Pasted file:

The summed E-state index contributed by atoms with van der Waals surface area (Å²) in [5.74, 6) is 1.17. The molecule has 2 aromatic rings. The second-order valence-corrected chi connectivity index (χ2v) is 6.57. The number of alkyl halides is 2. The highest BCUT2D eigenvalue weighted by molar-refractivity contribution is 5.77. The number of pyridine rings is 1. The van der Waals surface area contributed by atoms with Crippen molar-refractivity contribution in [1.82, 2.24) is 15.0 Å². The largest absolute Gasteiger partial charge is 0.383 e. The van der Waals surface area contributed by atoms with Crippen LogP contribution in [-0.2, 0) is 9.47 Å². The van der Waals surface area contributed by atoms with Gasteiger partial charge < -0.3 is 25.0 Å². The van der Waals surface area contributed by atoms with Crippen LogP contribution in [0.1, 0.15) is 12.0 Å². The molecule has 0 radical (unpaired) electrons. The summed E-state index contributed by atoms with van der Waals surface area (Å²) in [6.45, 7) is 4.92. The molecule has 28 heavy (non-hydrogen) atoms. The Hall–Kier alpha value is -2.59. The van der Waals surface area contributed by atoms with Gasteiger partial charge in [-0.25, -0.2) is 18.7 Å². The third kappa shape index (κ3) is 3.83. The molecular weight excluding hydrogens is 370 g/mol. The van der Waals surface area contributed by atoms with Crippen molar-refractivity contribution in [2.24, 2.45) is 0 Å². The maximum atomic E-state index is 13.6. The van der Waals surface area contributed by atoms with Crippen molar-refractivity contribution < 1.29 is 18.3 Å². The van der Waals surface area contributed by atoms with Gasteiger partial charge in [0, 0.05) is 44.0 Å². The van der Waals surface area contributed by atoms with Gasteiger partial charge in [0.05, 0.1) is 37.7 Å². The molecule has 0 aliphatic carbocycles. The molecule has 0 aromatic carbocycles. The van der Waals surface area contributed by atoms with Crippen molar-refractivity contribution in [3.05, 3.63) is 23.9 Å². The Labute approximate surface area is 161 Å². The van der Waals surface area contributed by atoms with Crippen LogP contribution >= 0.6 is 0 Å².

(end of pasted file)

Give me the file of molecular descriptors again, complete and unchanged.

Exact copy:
The summed E-state index contributed by atoms with van der Waals surface area (Å²) in [5.74, 6) is 1.17. The molecule has 2 aromatic rings. The second-order valence-corrected chi connectivity index (χ2v) is 6.57. The number of alkyl halides is 2. The highest BCUT2D eigenvalue weighted by molar-refractivity contribution is 5.77. The number of pyridine rings is 1. The van der Waals surface area contributed by atoms with Crippen molar-refractivity contribution in [1.82, 2.24) is 15.0 Å². The largest absolute Gasteiger partial charge is 0.383 e. The van der Waals surface area contributed by atoms with Crippen LogP contribution in [-0.2, 0) is 9.47 Å². The van der Waals surface area contributed by atoms with Gasteiger partial charge < -0.3 is 25.0 Å². The van der Waals surface area contributed by atoms with Crippen LogP contribution in [0.1, 0.15) is 12.0 Å². The molecule has 0 radical (unpaired) electrons. The summed E-state index contributed by atoms with van der Waals surface area (Å²) in [6.45, 7) is 4.92. The molecule has 28 heavy (non-hydrogen) atoms. The Hall–Kier alpha value is -2.59. The van der Waals surface area contributed by atoms with Gasteiger partial charge in [-0.25, -0.2) is 18.7 Å². The third kappa shape index (κ3) is 3.83. The molecular weight excluding hydrogens is 370 g/mol. The van der Waals surface area contributed by atoms with Crippen molar-refractivity contribution in [2.24, 2.45) is 0 Å². The maximum atomic E-state index is 13.6. The van der Waals surface area contributed by atoms with Crippen molar-refractivity contribution < 1.29 is 18.3 Å². The van der Waals surface area contributed by atoms with Gasteiger partial charge in [0, 0.05) is 44.0 Å². The van der Waals surface area contributed by atoms with Gasteiger partial charge in [0.05, 0.1) is 37.7 Å². The molecule has 0 aliphatic carbocycles. The molecule has 0 aromatic carbocycles. The van der Waals surface area contributed by atoms with Crippen molar-refractivity contribution in [3.05, 3.63) is 23.9 Å². The Labute approximate surface area is 161 Å². The van der Waals surface area contributed by atoms with Crippen LogP contribution >= 0.6 is 0 Å².